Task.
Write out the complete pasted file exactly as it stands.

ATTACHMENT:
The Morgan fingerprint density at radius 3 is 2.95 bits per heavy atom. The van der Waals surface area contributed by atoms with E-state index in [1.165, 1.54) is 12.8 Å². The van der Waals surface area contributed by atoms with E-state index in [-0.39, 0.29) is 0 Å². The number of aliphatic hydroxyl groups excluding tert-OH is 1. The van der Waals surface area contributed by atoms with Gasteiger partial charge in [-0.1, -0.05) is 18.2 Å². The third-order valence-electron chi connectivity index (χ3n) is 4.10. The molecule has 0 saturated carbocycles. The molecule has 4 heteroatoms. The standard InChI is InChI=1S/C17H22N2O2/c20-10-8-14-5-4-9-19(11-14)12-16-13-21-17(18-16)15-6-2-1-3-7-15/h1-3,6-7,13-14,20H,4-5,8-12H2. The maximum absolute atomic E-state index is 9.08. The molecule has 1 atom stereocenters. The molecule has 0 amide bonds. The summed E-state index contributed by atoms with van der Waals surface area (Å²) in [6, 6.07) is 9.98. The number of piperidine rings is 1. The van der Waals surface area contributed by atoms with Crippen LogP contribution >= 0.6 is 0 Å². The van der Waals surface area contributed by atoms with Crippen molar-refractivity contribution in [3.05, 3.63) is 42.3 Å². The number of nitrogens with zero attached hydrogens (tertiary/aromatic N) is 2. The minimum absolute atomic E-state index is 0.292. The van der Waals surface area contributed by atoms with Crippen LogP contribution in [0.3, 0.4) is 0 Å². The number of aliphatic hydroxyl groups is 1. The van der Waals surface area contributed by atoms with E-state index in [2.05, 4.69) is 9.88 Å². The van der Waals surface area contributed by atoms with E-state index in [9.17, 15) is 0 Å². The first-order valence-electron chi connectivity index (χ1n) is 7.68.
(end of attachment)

The Morgan fingerprint density at radius 3 is 2.95 bits per heavy atom. The van der Waals surface area contributed by atoms with E-state index in [1.165, 1.54) is 12.8 Å². The van der Waals surface area contributed by atoms with E-state index in [-0.39, 0.29) is 0 Å². The number of aliphatic hydroxyl groups excluding tert-OH is 1. The van der Waals surface area contributed by atoms with Gasteiger partial charge in [-0.1, -0.05) is 18.2 Å². The third-order valence-electron chi connectivity index (χ3n) is 4.10. The molecule has 0 saturated carbocycles. The molecule has 4 heteroatoms. The standard InChI is InChI=1S/C17H22N2O2/c20-10-8-14-5-4-9-19(11-14)12-16-13-21-17(18-16)15-6-2-1-3-7-15/h1-3,6-7,13-14,20H,4-5,8-12H2. The maximum absolute atomic E-state index is 9.08. The molecule has 1 atom stereocenters. The molecule has 0 amide bonds. The summed E-state index contributed by atoms with van der Waals surface area (Å²) in [6, 6.07) is 9.98. The number of piperidine rings is 1. The van der Waals surface area contributed by atoms with Crippen LogP contribution >= 0.6 is 0 Å². The van der Waals surface area contributed by atoms with Crippen molar-refractivity contribution in [3.05, 3.63) is 42.3 Å². The number of nitrogens with zero attached hydrogens (tertiary/aromatic N) is 2. The minimum absolute atomic E-state index is 0.292. The van der Waals surface area contributed by atoms with Crippen LogP contribution in [0.3, 0.4) is 0 Å². The number of aliphatic hydroxyl groups is 1. The van der Waals surface area contributed by atoms with E-state index in [2.05, 4.69) is 9.88 Å². The van der Waals surface area contributed by atoms with E-state index in [9.17, 15) is 0 Å². The first-order valence-electron chi connectivity index (χ1n) is 7.68.